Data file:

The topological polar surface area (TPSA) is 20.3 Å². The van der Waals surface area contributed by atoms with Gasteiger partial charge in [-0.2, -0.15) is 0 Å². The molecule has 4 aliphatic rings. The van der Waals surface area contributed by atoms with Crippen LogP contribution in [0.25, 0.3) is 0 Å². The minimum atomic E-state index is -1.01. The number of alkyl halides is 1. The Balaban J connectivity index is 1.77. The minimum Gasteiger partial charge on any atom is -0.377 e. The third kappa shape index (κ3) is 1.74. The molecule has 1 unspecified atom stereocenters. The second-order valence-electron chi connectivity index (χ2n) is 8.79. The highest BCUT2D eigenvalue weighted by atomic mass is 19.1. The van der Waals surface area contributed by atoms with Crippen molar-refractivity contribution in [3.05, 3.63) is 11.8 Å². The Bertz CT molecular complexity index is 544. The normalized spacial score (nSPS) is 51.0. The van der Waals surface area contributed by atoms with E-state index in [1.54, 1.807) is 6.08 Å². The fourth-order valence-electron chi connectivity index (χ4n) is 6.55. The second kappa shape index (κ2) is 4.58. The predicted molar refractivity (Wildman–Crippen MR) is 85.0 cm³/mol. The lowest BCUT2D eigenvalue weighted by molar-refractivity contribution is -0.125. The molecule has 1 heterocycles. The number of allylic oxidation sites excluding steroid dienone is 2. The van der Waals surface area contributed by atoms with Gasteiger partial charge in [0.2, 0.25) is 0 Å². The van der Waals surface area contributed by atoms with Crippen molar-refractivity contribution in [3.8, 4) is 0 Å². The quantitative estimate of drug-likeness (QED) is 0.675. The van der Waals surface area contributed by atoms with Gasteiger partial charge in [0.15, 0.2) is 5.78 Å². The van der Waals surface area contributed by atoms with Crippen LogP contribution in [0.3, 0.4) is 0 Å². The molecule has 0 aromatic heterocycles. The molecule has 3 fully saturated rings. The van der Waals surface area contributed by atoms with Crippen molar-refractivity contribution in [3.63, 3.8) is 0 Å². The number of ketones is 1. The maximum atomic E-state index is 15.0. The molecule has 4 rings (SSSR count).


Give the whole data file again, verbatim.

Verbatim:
The topological polar surface area (TPSA) is 20.3 Å². The van der Waals surface area contributed by atoms with Gasteiger partial charge in [-0.2, -0.15) is 0 Å². The molecule has 4 aliphatic rings. The van der Waals surface area contributed by atoms with Crippen LogP contribution in [0.25, 0.3) is 0 Å². The minimum atomic E-state index is -1.01. The number of alkyl halides is 1. The Balaban J connectivity index is 1.77. The minimum Gasteiger partial charge on any atom is -0.377 e. The third kappa shape index (κ3) is 1.74. The molecule has 1 unspecified atom stereocenters. The second-order valence-electron chi connectivity index (χ2n) is 8.79. The highest BCUT2D eigenvalue weighted by atomic mass is 19.1. The van der Waals surface area contributed by atoms with Crippen molar-refractivity contribution in [3.05, 3.63) is 11.8 Å². The Bertz CT molecular complexity index is 544. The normalized spacial score (nSPS) is 51.0. The van der Waals surface area contributed by atoms with E-state index in [1.54, 1.807) is 6.08 Å². The fourth-order valence-electron chi connectivity index (χ4n) is 6.55. The second kappa shape index (κ2) is 4.58. The predicted molar refractivity (Wildman–Crippen MR) is 85.0 cm³/mol. The lowest BCUT2D eigenvalue weighted by molar-refractivity contribution is -0.125. The molecule has 1 heterocycles. The number of allylic oxidation sites excluding steroid dienone is 2. The van der Waals surface area contributed by atoms with Gasteiger partial charge in [0.2, 0.25) is 0 Å². The van der Waals surface area contributed by atoms with Crippen molar-refractivity contribution in [3.8, 4) is 0 Å². The quantitative estimate of drug-likeness (QED) is 0.675. The van der Waals surface area contributed by atoms with Gasteiger partial charge in [0.15, 0.2) is 5.78 Å². The van der Waals surface area contributed by atoms with Crippen LogP contribution in [0.3, 0.4) is 0 Å². The molecule has 0 aromatic heterocycles. The molecule has 3 fully saturated rings. The van der Waals surface area contributed by atoms with Crippen molar-refractivity contribution in [3.63, 3.8) is 0 Å². The number of ketones is 1. The maximum atomic E-state index is 15.0. The molecule has 4 rings (SSSR count).